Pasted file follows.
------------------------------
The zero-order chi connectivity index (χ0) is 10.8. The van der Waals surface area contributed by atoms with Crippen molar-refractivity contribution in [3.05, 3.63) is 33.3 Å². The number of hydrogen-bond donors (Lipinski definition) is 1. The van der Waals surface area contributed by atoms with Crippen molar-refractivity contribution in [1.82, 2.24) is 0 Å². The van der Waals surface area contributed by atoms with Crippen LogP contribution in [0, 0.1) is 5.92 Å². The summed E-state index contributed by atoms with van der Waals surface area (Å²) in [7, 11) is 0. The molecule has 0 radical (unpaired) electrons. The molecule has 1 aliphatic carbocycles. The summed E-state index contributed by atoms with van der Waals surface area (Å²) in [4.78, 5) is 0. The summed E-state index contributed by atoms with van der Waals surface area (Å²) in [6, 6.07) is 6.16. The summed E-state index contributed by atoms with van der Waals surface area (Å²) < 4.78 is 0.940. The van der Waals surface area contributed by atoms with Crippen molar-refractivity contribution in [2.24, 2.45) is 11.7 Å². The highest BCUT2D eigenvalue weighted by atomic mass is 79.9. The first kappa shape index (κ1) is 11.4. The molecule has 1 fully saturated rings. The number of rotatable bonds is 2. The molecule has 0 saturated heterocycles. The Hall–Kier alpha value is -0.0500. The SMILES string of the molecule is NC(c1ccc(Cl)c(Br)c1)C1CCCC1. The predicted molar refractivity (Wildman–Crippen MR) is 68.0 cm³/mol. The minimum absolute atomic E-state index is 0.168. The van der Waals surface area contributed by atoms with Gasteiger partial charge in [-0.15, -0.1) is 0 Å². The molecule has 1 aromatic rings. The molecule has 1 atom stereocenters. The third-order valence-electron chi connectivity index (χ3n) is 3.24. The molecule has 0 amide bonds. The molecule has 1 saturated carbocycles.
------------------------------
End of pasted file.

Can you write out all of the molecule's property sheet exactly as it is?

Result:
The zero-order chi connectivity index (χ0) is 10.8. The van der Waals surface area contributed by atoms with Crippen molar-refractivity contribution in [3.05, 3.63) is 33.3 Å². The number of hydrogen-bond donors (Lipinski definition) is 1. The van der Waals surface area contributed by atoms with Crippen molar-refractivity contribution in [1.82, 2.24) is 0 Å². The van der Waals surface area contributed by atoms with Crippen LogP contribution in [0, 0.1) is 5.92 Å². The summed E-state index contributed by atoms with van der Waals surface area (Å²) in [7, 11) is 0. The molecule has 0 radical (unpaired) electrons. The molecule has 1 aliphatic carbocycles. The summed E-state index contributed by atoms with van der Waals surface area (Å²) in [4.78, 5) is 0. The summed E-state index contributed by atoms with van der Waals surface area (Å²) in [6, 6.07) is 6.16. The summed E-state index contributed by atoms with van der Waals surface area (Å²) < 4.78 is 0.940. The van der Waals surface area contributed by atoms with Crippen molar-refractivity contribution in [2.24, 2.45) is 11.7 Å². The highest BCUT2D eigenvalue weighted by atomic mass is 79.9. The first kappa shape index (κ1) is 11.4. The molecule has 1 fully saturated rings. The number of rotatable bonds is 2. The molecule has 0 saturated heterocycles. The Hall–Kier alpha value is -0.0500. The SMILES string of the molecule is NC(c1ccc(Cl)c(Br)c1)C1CCCC1. The predicted molar refractivity (Wildman–Crippen MR) is 68.0 cm³/mol. The minimum absolute atomic E-state index is 0.168. The van der Waals surface area contributed by atoms with Gasteiger partial charge in [-0.15, -0.1) is 0 Å². The molecule has 1 aromatic rings. The molecule has 1 atom stereocenters. The third-order valence-electron chi connectivity index (χ3n) is 3.24. The molecule has 0 amide bonds. The molecule has 1 saturated carbocycles.